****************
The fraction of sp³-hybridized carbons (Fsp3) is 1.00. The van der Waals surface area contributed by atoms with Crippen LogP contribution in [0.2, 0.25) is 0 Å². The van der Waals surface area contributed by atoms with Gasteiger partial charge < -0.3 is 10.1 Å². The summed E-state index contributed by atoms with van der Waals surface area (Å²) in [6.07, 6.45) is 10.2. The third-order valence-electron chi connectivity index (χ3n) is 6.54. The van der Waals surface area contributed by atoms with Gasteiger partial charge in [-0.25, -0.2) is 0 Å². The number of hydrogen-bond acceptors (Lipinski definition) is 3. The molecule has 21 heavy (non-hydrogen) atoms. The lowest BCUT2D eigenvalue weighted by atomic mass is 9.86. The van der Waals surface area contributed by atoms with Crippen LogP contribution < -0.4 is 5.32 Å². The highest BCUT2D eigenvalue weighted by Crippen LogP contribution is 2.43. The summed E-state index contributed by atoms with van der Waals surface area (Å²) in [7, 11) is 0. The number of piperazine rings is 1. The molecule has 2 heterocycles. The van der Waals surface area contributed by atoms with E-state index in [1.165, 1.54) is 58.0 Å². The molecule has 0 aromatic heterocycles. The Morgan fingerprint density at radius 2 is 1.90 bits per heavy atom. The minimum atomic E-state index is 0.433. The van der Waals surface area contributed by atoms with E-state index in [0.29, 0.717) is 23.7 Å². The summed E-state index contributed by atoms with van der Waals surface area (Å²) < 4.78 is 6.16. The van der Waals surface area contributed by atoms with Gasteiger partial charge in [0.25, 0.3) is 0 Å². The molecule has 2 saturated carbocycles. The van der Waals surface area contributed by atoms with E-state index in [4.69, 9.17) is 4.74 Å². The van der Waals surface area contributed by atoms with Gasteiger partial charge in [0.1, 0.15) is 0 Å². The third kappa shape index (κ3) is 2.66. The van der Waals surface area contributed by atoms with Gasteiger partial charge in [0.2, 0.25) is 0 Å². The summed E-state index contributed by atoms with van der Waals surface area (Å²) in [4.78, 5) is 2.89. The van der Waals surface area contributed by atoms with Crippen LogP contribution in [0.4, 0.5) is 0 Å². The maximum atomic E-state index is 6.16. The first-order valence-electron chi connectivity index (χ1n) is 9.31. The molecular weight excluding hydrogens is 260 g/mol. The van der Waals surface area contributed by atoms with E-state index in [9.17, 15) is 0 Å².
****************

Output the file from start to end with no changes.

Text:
The fraction of sp³-hybridized carbons (Fsp3) is 1.00. The van der Waals surface area contributed by atoms with Crippen LogP contribution in [0.2, 0.25) is 0 Å². The van der Waals surface area contributed by atoms with Gasteiger partial charge < -0.3 is 10.1 Å². The summed E-state index contributed by atoms with van der Waals surface area (Å²) in [6.07, 6.45) is 10.2. The third-order valence-electron chi connectivity index (χ3n) is 6.54. The van der Waals surface area contributed by atoms with Gasteiger partial charge in [-0.25, -0.2) is 0 Å². The number of hydrogen-bond acceptors (Lipinski definition) is 3. The molecule has 21 heavy (non-hydrogen) atoms. The lowest BCUT2D eigenvalue weighted by atomic mass is 9.86. The van der Waals surface area contributed by atoms with Crippen LogP contribution < -0.4 is 5.32 Å². The highest BCUT2D eigenvalue weighted by Crippen LogP contribution is 2.43. The summed E-state index contributed by atoms with van der Waals surface area (Å²) in [7, 11) is 0. The number of piperazine rings is 1. The molecule has 2 heterocycles. The van der Waals surface area contributed by atoms with E-state index in [1.165, 1.54) is 58.0 Å². The molecule has 0 aromatic heterocycles. The Morgan fingerprint density at radius 2 is 1.90 bits per heavy atom. The minimum atomic E-state index is 0.433. The van der Waals surface area contributed by atoms with E-state index in [0.29, 0.717) is 23.7 Å². The summed E-state index contributed by atoms with van der Waals surface area (Å²) < 4.78 is 6.16. The van der Waals surface area contributed by atoms with Gasteiger partial charge in [0.25, 0.3) is 0 Å². The molecule has 2 saturated carbocycles. The van der Waals surface area contributed by atoms with E-state index in [4.69, 9.17) is 4.74 Å². The van der Waals surface area contributed by atoms with Gasteiger partial charge in [0.1, 0.15) is 0 Å². The third kappa shape index (κ3) is 2.66. The van der Waals surface area contributed by atoms with Gasteiger partial charge in [0.2, 0.25) is 0 Å². The summed E-state index contributed by atoms with van der Waals surface area (Å²) in [4.78, 5) is 2.89. The van der Waals surface area contributed by atoms with Crippen LogP contribution in [0.4, 0.5) is 0 Å². The maximum atomic E-state index is 6.16. The first-order valence-electron chi connectivity index (χ1n) is 9.31. The molecular weight excluding hydrogens is 260 g/mol. The van der Waals surface area contributed by atoms with E-state index in [9.17, 15) is 0 Å².